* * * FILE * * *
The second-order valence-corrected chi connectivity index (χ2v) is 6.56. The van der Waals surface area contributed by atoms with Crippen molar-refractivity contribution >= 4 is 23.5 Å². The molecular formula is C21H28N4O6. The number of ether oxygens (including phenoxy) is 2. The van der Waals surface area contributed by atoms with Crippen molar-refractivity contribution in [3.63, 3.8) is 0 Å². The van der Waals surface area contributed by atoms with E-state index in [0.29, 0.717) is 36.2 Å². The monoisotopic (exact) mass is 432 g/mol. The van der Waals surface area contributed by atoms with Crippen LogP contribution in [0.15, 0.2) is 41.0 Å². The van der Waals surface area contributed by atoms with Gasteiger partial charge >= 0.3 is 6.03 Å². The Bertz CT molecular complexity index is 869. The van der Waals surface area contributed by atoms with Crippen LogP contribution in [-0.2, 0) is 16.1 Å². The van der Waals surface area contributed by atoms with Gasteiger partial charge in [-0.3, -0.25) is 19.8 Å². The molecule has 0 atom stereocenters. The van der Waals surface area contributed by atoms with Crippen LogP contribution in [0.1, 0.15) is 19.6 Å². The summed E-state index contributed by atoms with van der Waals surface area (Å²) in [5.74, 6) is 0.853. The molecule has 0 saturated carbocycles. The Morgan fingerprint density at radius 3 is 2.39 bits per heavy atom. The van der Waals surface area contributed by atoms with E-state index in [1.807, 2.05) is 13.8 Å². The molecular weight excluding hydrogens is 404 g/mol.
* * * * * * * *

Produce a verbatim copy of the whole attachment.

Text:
The second-order valence-corrected chi connectivity index (χ2v) is 6.56. The van der Waals surface area contributed by atoms with Crippen molar-refractivity contribution >= 4 is 23.5 Å². The molecular formula is C21H28N4O6. The number of ether oxygens (including phenoxy) is 2. The van der Waals surface area contributed by atoms with Crippen molar-refractivity contribution in [3.63, 3.8) is 0 Å². The van der Waals surface area contributed by atoms with E-state index in [0.29, 0.717) is 36.2 Å². The monoisotopic (exact) mass is 432 g/mol. The van der Waals surface area contributed by atoms with Crippen LogP contribution in [0.15, 0.2) is 41.0 Å². The van der Waals surface area contributed by atoms with Gasteiger partial charge >= 0.3 is 6.03 Å². The Bertz CT molecular complexity index is 869. The van der Waals surface area contributed by atoms with Crippen LogP contribution in [-0.2, 0) is 16.1 Å². The van der Waals surface area contributed by atoms with Gasteiger partial charge in [-0.3, -0.25) is 19.8 Å². The molecule has 0 atom stereocenters. The van der Waals surface area contributed by atoms with Crippen LogP contribution in [0.1, 0.15) is 19.6 Å². The summed E-state index contributed by atoms with van der Waals surface area (Å²) in [5.74, 6) is 0.853. The molecule has 0 saturated carbocycles. The Morgan fingerprint density at radius 3 is 2.39 bits per heavy atom. The van der Waals surface area contributed by atoms with E-state index in [1.807, 2.05) is 13.8 Å². The molecular weight excluding hydrogens is 404 g/mol.